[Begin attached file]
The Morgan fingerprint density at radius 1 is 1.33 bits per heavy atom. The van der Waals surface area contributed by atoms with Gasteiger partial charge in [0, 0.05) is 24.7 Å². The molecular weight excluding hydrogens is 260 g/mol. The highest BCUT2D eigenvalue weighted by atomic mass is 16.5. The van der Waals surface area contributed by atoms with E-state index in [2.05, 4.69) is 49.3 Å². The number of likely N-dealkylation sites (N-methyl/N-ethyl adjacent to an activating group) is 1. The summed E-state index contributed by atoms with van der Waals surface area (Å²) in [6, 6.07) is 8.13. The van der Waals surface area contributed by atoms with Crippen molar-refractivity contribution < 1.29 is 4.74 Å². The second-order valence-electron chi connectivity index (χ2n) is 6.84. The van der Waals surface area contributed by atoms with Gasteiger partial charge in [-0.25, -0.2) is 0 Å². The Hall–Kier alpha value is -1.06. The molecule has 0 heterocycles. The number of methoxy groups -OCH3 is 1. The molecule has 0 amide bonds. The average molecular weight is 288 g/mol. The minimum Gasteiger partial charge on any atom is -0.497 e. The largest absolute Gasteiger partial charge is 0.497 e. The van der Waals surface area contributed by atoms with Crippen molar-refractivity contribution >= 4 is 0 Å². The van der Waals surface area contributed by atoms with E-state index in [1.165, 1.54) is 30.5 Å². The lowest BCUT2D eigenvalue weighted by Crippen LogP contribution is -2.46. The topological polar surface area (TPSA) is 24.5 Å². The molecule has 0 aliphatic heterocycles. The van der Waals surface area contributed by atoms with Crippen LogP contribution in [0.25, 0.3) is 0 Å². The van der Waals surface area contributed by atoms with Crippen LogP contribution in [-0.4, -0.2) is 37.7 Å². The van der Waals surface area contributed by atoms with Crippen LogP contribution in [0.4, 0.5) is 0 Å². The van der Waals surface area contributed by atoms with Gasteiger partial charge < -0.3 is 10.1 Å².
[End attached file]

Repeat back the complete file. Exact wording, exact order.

The Morgan fingerprint density at radius 1 is 1.33 bits per heavy atom. The van der Waals surface area contributed by atoms with Gasteiger partial charge in [0, 0.05) is 24.7 Å². The molecular weight excluding hydrogens is 260 g/mol. The highest BCUT2D eigenvalue weighted by atomic mass is 16.5. The van der Waals surface area contributed by atoms with E-state index in [2.05, 4.69) is 49.3 Å². The number of likely N-dealkylation sites (N-methyl/N-ethyl adjacent to an activating group) is 1. The summed E-state index contributed by atoms with van der Waals surface area (Å²) in [6, 6.07) is 8.13. The van der Waals surface area contributed by atoms with Crippen molar-refractivity contribution < 1.29 is 4.74 Å². The second-order valence-electron chi connectivity index (χ2n) is 6.84. The van der Waals surface area contributed by atoms with Gasteiger partial charge in [-0.25, -0.2) is 0 Å². The Hall–Kier alpha value is -1.06. The molecule has 0 heterocycles. The number of methoxy groups -OCH3 is 1. The molecule has 0 amide bonds. The average molecular weight is 288 g/mol. The minimum Gasteiger partial charge on any atom is -0.497 e. The largest absolute Gasteiger partial charge is 0.497 e. The van der Waals surface area contributed by atoms with Crippen molar-refractivity contribution >= 4 is 0 Å². The van der Waals surface area contributed by atoms with E-state index in [1.165, 1.54) is 30.5 Å². The lowest BCUT2D eigenvalue weighted by Crippen LogP contribution is -2.46. The topological polar surface area (TPSA) is 24.5 Å². The molecule has 0 aliphatic heterocycles. The van der Waals surface area contributed by atoms with Crippen LogP contribution in [0.25, 0.3) is 0 Å². The van der Waals surface area contributed by atoms with Crippen LogP contribution in [-0.4, -0.2) is 37.7 Å². The van der Waals surface area contributed by atoms with Crippen LogP contribution in [0.4, 0.5) is 0 Å². The van der Waals surface area contributed by atoms with Gasteiger partial charge < -0.3 is 10.1 Å².